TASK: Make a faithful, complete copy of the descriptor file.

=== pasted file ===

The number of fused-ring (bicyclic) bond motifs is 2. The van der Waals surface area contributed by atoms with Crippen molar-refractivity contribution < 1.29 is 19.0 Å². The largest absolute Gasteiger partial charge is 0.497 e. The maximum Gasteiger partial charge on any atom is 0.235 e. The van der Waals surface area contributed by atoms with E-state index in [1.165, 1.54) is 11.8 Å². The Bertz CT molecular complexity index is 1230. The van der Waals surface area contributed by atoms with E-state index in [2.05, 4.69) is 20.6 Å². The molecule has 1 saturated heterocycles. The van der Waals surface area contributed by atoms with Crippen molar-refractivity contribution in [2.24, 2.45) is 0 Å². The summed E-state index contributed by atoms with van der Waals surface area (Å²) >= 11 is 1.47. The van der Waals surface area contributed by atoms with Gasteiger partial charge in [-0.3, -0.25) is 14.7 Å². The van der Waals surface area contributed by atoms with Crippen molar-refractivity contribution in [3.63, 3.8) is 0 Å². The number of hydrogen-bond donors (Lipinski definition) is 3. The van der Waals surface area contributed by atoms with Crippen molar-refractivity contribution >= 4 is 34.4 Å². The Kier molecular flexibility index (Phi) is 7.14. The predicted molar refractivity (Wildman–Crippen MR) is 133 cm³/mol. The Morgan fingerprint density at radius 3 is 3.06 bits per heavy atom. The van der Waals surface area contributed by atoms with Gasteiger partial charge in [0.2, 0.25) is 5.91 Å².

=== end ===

The number of fused-ring (bicyclic) bond motifs is 2. The van der Waals surface area contributed by atoms with Crippen molar-refractivity contribution < 1.29 is 19.0 Å². The largest absolute Gasteiger partial charge is 0.497 e. The maximum Gasteiger partial charge on any atom is 0.235 e. The van der Waals surface area contributed by atoms with E-state index in [1.165, 1.54) is 11.8 Å². The Bertz CT molecular complexity index is 1230. The van der Waals surface area contributed by atoms with E-state index in [2.05, 4.69) is 20.6 Å². The molecule has 1 saturated heterocycles. The van der Waals surface area contributed by atoms with Crippen molar-refractivity contribution in [2.24, 2.45) is 0 Å². The summed E-state index contributed by atoms with van der Waals surface area (Å²) >= 11 is 1.47. The van der Waals surface area contributed by atoms with Gasteiger partial charge in [-0.3, -0.25) is 14.7 Å². The van der Waals surface area contributed by atoms with Crippen molar-refractivity contribution in [3.63, 3.8) is 0 Å². The number of hydrogen-bond donors (Lipinski definition) is 3. The van der Waals surface area contributed by atoms with Crippen molar-refractivity contribution >= 4 is 34.4 Å². The Kier molecular flexibility index (Phi) is 7.14. The predicted molar refractivity (Wildman–Crippen MR) is 133 cm³/mol. The Morgan fingerprint density at radius 3 is 3.06 bits per heavy atom. The van der Waals surface area contributed by atoms with Gasteiger partial charge in [0.2, 0.25) is 5.91 Å².